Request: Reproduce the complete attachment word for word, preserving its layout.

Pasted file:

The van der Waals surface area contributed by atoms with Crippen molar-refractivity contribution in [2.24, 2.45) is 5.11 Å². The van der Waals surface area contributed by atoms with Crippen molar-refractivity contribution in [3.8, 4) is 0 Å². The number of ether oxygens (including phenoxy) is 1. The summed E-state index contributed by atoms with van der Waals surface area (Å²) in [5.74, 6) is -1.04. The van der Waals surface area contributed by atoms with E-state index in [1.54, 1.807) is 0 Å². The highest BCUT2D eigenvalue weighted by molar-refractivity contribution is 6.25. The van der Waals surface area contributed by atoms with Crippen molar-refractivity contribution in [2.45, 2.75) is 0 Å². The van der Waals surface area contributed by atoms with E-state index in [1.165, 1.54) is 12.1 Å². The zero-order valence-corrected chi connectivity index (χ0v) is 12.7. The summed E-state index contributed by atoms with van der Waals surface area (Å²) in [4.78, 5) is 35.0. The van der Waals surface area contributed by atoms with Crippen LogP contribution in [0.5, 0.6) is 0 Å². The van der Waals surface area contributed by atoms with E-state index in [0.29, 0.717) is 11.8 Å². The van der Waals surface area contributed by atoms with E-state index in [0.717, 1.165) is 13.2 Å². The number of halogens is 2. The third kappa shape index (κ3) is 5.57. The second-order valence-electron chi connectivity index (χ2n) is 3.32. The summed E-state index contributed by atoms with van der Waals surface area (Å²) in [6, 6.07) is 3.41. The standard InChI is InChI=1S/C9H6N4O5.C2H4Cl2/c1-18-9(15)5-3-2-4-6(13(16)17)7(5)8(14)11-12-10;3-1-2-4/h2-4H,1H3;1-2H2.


The van der Waals surface area contributed by atoms with Crippen molar-refractivity contribution in [2.24, 2.45) is 5.11 Å². The van der Waals surface area contributed by atoms with Crippen molar-refractivity contribution in [3.8, 4) is 0 Å². The number of ether oxygens (including phenoxy) is 1. The summed E-state index contributed by atoms with van der Waals surface area (Å²) in [5.74, 6) is -1.04. The van der Waals surface area contributed by atoms with E-state index in [1.54, 1.807) is 0 Å². The highest BCUT2D eigenvalue weighted by molar-refractivity contribution is 6.25. The van der Waals surface area contributed by atoms with Crippen molar-refractivity contribution in [2.45, 2.75) is 0 Å². The van der Waals surface area contributed by atoms with E-state index in [1.165, 1.54) is 12.1 Å². The zero-order valence-corrected chi connectivity index (χ0v) is 12.7. The summed E-state index contributed by atoms with van der Waals surface area (Å²) in [4.78, 5) is 35.0. The van der Waals surface area contributed by atoms with Crippen LogP contribution in [0.5, 0.6) is 0 Å². The van der Waals surface area contributed by atoms with E-state index in [0.29, 0.717) is 11.8 Å². The van der Waals surface area contributed by atoms with E-state index in [0.717, 1.165) is 13.2 Å². The number of halogens is 2. The third kappa shape index (κ3) is 5.57. The second-order valence-electron chi connectivity index (χ2n) is 3.32. The summed E-state index contributed by atoms with van der Waals surface area (Å²) in [6, 6.07) is 3.41. The standard InChI is InChI=1S/C9H6N4O5.C2H4Cl2/c1-18-9(15)5-3-2-4-6(13(16)17)7(5)8(14)11-12-10;3-1-2-4/h2-4H,1H3;1-2H2.